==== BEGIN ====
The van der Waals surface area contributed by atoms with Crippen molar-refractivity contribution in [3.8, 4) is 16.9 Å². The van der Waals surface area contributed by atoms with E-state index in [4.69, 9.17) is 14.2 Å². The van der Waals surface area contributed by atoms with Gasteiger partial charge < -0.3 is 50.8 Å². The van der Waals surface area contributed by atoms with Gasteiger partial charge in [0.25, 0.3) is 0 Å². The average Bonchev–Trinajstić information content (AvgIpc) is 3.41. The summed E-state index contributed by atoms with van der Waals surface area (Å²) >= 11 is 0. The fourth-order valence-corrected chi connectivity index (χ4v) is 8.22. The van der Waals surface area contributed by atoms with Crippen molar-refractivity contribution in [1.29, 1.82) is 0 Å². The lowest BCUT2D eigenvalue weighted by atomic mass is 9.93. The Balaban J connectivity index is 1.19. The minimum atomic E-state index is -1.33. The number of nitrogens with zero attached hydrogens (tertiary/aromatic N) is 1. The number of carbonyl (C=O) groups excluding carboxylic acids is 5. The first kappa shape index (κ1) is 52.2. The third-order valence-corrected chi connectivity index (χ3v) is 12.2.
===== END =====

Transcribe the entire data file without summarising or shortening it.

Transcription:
The van der Waals surface area contributed by atoms with Crippen molar-refractivity contribution in [3.8, 4) is 16.9 Å². The van der Waals surface area contributed by atoms with E-state index in [4.69, 9.17) is 14.2 Å². The van der Waals surface area contributed by atoms with Gasteiger partial charge < -0.3 is 50.8 Å². The van der Waals surface area contributed by atoms with Gasteiger partial charge in [0.25, 0.3) is 0 Å². The average Bonchev–Trinajstić information content (AvgIpc) is 3.41. The summed E-state index contributed by atoms with van der Waals surface area (Å²) >= 11 is 0. The fourth-order valence-corrected chi connectivity index (χ4v) is 8.22. The van der Waals surface area contributed by atoms with Crippen molar-refractivity contribution in [1.29, 1.82) is 0 Å². The lowest BCUT2D eigenvalue weighted by atomic mass is 9.93. The Balaban J connectivity index is 1.19. The minimum atomic E-state index is -1.33. The number of nitrogens with zero attached hydrogens (tertiary/aromatic N) is 1. The number of carbonyl (C=O) groups excluding carboxylic acids is 5. The first kappa shape index (κ1) is 52.2. The third-order valence-corrected chi connectivity index (χ3v) is 12.2.